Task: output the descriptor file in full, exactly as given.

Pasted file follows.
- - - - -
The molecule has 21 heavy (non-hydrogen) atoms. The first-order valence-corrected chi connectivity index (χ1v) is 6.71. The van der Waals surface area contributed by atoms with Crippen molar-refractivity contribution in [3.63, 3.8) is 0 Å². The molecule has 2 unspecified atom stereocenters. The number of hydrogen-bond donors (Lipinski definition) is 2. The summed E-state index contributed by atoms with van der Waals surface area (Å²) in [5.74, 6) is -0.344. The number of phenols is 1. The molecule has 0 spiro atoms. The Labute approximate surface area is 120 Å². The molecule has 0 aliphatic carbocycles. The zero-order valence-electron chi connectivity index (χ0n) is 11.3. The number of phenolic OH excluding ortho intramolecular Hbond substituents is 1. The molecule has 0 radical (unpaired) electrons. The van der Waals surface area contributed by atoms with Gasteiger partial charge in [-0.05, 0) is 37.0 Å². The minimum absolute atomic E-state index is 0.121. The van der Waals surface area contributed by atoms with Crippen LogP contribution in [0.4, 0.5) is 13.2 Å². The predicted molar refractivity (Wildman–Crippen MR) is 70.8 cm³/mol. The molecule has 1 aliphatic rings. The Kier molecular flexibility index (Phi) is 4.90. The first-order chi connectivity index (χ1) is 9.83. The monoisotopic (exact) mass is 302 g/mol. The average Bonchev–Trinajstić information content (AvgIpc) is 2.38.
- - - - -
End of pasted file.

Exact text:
The molecule has 21 heavy (non-hydrogen) atoms. The first-order valence-corrected chi connectivity index (χ1v) is 6.71. The van der Waals surface area contributed by atoms with Crippen molar-refractivity contribution in [3.63, 3.8) is 0 Å². The molecule has 2 unspecified atom stereocenters. The number of hydrogen-bond donors (Lipinski definition) is 2. The summed E-state index contributed by atoms with van der Waals surface area (Å²) in [5.74, 6) is -0.344. The number of phenols is 1. The molecule has 0 spiro atoms. The Labute approximate surface area is 120 Å². The molecule has 0 aliphatic carbocycles. The zero-order valence-electron chi connectivity index (χ0n) is 11.3. The number of phenolic OH excluding ortho intramolecular Hbond substituents is 1. The molecule has 0 radical (unpaired) electrons. The van der Waals surface area contributed by atoms with Gasteiger partial charge in [-0.05, 0) is 37.0 Å². The minimum absolute atomic E-state index is 0.121. The van der Waals surface area contributed by atoms with Crippen LogP contribution in [0.4, 0.5) is 13.2 Å². The predicted molar refractivity (Wildman–Crippen MR) is 70.8 cm³/mol. The molecule has 1 aliphatic rings. The Kier molecular flexibility index (Phi) is 4.90. The first-order chi connectivity index (χ1) is 9.83. The monoisotopic (exact) mass is 302 g/mol. The average Bonchev–Trinajstić information content (AvgIpc) is 2.38.